Use Tor to Browse the Web Anonymously & Access Blocked Websites

Jul 18, 2013 - 2 Comments

Tor Tor is a free anonymity network that aims to conceal a users location and browser usage from snoopers, in addition to allowing access to websites that are otherwise blocked or filtered out through firewalls. The official description of the Tor browser and network is described as follows:

The Tor software protects you by bouncing your communications around a distributed network of relays run by volunteers all around the world: it prevents somebody watching your Internet connection from learning what sites you visit, it prevents the sites you visit from learning your physical location, and it lets you access sites which are blocked.

Though that may sound complicated, using Tor is actually quite simple. We’re going to focus on Mac OS X, but there are Tor clients available for every significant OS, including Windows, Android, and Linux (there is currently no official iOS client).

Before beginning you might be wondering what the point of using TOR is. For the vast majority of people, there probably isn’t a point, but Tor is very popular in certain regions of the world where internet access is restricted, monitored, or heavily filtered. For example, I have a friend who lives across the ocean in a large country with famously restrictive internet access, and many there have to use TOR or general proxy services to access fairly boring web sites the rest of us can get to without incident, like Facebook, Twitter, and Gmail. Similarly, I know many people who use Tor to be able to access those same websites through heavily restricted corporate network firewalls. Thus, many of us won’t have a need for TOR, but if you do want to be anonymous on the web, or you plan on visiting a network or country where you anticipate restrictive internet filtering and access, it can be the easiest solution to reach the outside world using communication platforms you’re already familiar with.

How to Use Tor for Anonymous Web Browsing

The first thing you’ll need to do is download the free TOR client from the Tor Project, it’s available for every major operating system:

Copy TOR into your Applications folder and launch the TorBrowser app (OS X users may need to right-click and choose “Open” to bypass Gatekeeper). TorBrowser launches alongside an app called Vidalia, Vidalia shows you the status of the Tor network connection, let’s you adjust relaying features, checking bandwidth usage (very helpful for wi-fi hotspot use and watching data restrictions), refresh the client identity to a new IP, and quite a bit more.

Tor Control Panel Vidalia

The TorBrowser itself is actually just a modified version of the familiar Firefox web browser. This is what you will want to use exclusively in order to access blocked/filtered websites and to browse anonymously.

The Tor Browser is a modified version of Firefox

Now you can browse and use the web as usual through TorBrowser, or head on over to a .onion URL if you have one. So long as you stay in TorBrowser, you’ll be anonymous and, in some situations where access may be restricted, you should be able to access blocked websites.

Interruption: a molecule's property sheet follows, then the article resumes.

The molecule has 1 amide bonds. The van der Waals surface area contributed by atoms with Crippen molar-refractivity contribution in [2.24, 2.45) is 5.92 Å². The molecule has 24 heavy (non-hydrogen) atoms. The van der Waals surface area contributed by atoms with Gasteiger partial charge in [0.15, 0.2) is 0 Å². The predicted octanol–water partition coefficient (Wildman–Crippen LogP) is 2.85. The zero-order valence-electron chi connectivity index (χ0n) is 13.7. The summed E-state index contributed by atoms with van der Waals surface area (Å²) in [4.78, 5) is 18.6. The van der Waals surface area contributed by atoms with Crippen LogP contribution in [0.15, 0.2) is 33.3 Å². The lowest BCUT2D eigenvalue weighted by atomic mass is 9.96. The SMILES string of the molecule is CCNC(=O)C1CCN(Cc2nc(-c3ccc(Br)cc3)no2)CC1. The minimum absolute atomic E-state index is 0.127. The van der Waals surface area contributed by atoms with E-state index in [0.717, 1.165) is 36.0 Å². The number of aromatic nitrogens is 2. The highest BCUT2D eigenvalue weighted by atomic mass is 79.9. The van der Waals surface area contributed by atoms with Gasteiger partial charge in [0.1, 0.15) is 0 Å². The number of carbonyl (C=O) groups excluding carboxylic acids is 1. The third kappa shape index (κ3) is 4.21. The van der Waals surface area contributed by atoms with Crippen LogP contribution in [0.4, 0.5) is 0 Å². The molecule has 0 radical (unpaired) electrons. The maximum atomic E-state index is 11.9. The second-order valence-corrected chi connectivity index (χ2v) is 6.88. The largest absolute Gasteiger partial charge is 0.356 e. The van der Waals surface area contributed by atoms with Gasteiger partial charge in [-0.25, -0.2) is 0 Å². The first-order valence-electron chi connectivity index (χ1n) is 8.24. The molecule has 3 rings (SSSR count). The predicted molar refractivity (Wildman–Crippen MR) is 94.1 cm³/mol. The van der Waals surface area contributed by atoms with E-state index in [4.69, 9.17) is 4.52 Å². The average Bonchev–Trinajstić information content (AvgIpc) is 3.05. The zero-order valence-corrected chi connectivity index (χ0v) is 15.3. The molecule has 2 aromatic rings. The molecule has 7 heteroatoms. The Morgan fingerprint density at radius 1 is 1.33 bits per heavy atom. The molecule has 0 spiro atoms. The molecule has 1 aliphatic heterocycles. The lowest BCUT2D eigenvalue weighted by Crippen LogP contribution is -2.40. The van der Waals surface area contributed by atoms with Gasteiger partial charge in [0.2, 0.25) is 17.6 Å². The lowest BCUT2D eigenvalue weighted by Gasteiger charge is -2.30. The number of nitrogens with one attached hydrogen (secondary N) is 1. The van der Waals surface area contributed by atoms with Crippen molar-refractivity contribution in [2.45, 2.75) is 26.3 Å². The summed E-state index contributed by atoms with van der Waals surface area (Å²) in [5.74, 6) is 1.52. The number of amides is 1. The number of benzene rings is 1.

Important Tor Usage Considerations

Tor is not perfect, and there are a few important things to remember when using it:

  1. ONLY the traffic and interaction through TorBrowser is anonymized, this means that all other apps and internet traffic continues to go through your standard external IP address as usual
  2. Do NOT open any documents downloaded from TorBrowser while you are online, this is because some documents and apps attempt to access the internet, which may reveal your actual IP
  3. Do not use or attempt to install third party browser plugins in TorBrowser, they may interfere with the anonymizing and relay features
  4. Browsing the web through TOR is slower than your normal internet connection due to the connection relays, so you probably won’t want to download anything substantial through TorBrowser

Not only does Tor report false IP information through the browser, but it also uses randomized fake user agent strings. In this screenshot example, the user agent of a Mac running OS X 10.9 is reported as being a Windows PC.

Tor spoofing IP and user agent

Remember, despite what is shown through the Tor client, if you query for your IP address outside of the TorBrowser you will be visible to the outside world as your normal IP. That is why it’s so important to use TorBrowser exclusively in situations where you need to access websites or remain anonymous.

By the way, if you’re currently in a nation with unrestricted and free internet access but plan on visiting a region with restricted access, you can easily test the ability of accessing blocked sites by blocking a site in your hosts file to render them inaccessible from your computer, and then use the TorBrowser client to gain access to that site despite the hosts block. Neat, huh?

Enjoy this tip? Subscribe to the OSXDaily newsletter to get more of our great Apple tips, tricks, and important news delivered to your inbox! Enter your email address below:

Related articles:

Posted by: Paul Horowitz in Mac OS X, Security, Tips & Tricks

2 Comments

» Comments RSS Feed

  1. Curious says:

    I was actually wondering how to maybe block the initial communication that tor makes to acces the proxy server locally. The initial url.

    I was wondering maybe I could add that to /etc/hosts to prevent others from bypassing the firewall.

    Is this possible? And what would that url be?

  2. Myself says:

    Using a proxy is too many steps doesn’t provide protection. VPN is better. They each have their own merits.

Leave a Reply

 

Shop for Apple & Mac Deals on Amazon.com

Subscribe to OSXDaily

Subscribe to RSS Subscribe to Twitter Feed Follow on Facebook Subscribe to eMail Updates